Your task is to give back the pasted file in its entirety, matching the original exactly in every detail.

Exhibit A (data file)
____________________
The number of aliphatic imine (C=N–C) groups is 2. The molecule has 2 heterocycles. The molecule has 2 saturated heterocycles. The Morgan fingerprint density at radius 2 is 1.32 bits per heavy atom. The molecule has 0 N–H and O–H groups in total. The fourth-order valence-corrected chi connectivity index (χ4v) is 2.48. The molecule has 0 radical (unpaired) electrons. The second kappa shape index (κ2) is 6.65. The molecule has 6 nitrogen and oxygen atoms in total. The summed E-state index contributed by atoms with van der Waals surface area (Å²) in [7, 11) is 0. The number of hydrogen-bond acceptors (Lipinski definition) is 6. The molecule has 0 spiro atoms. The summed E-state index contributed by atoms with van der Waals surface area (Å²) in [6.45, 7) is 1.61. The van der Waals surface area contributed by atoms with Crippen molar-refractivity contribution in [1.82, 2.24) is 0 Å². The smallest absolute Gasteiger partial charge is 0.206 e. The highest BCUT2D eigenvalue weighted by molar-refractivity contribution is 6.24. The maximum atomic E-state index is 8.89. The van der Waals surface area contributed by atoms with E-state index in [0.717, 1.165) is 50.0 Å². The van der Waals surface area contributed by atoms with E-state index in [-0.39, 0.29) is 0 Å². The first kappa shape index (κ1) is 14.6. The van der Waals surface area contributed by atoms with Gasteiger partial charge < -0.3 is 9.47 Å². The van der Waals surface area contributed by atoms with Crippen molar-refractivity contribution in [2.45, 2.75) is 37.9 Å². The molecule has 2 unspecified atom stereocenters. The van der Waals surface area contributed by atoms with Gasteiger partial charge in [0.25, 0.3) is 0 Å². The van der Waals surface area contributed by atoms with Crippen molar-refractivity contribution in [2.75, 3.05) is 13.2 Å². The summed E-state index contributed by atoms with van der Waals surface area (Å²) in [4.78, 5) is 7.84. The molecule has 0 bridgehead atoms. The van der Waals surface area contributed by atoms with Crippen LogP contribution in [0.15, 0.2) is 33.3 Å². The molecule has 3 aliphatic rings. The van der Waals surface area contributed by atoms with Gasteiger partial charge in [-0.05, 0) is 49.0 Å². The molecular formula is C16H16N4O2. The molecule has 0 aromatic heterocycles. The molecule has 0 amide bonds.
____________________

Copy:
The number of aliphatic imine (C=N–C) groups is 2. The molecule has 2 heterocycles. The molecule has 2 saturated heterocycles. The Morgan fingerprint density at radius 2 is 1.32 bits per heavy atom. The molecule has 0 N–H and O–H groups in total. The fourth-order valence-corrected chi connectivity index (χ4v) is 2.48. The molecule has 0 radical (unpaired) electrons. The second kappa shape index (κ2) is 6.65. The molecule has 6 nitrogen and oxygen atoms in total. The summed E-state index contributed by atoms with van der Waals surface area (Å²) in [7, 11) is 0. The number of hydrogen-bond acceptors (Lipinski definition) is 6. The molecule has 0 spiro atoms. The summed E-state index contributed by atoms with van der Waals surface area (Å²) in [6.45, 7) is 1.61. The van der Waals surface area contributed by atoms with Crippen molar-refractivity contribution in [1.82, 2.24) is 0 Å². The smallest absolute Gasteiger partial charge is 0.206 e. The highest BCUT2D eigenvalue weighted by molar-refractivity contribution is 6.24. The maximum atomic E-state index is 8.89. The van der Waals surface area contributed by atoms with E-state index in [0.717, 1.165) is 50.0 Å². The van der Waals surface area contributed by atoms with E-state index in [-0.39, 0.29) is 0 Å². The first kappa shape index (κ1) is 14.6. The van der Waals surface area contributed by atoms with Gasteiger partial charge < -0.3 is 9.47 Å². The van der Waals surface area contributed by atoms with Crippen molar-refractivity contribution in [2.45, 2.75) is 37.9 Å². The molecule has 2 unspecified atom stereocenters. The van der Waals surface area contributed by atoms with Gasteiger partial charge in [0.25, 0.3) is 0 Å². The van der Waals surface area contributed by atoms with Crippen molar-refractivity contribution in [2.75, 3.05) is 13.2 Å². The summed E-state index contributed by atoms with van der Waals surface area (Å²) in [4.78, 5) is 7.84. The molecule has 0 bridgehead atoms. The van der Waals surface area contributed by atoms with Crippen LogP contribution in [0.15, 0.2) is 33.3 Å². The molecule has 3 aliphatic rings. The van der Waals surface area contributed by atoms with Gasteiger partial charge in [-0.05, 0) is 49.0 Å². The molecular formula is C16H16N4O2. The molecule has 0 aromatic heterocycles. The molecule has 0 amide bonds.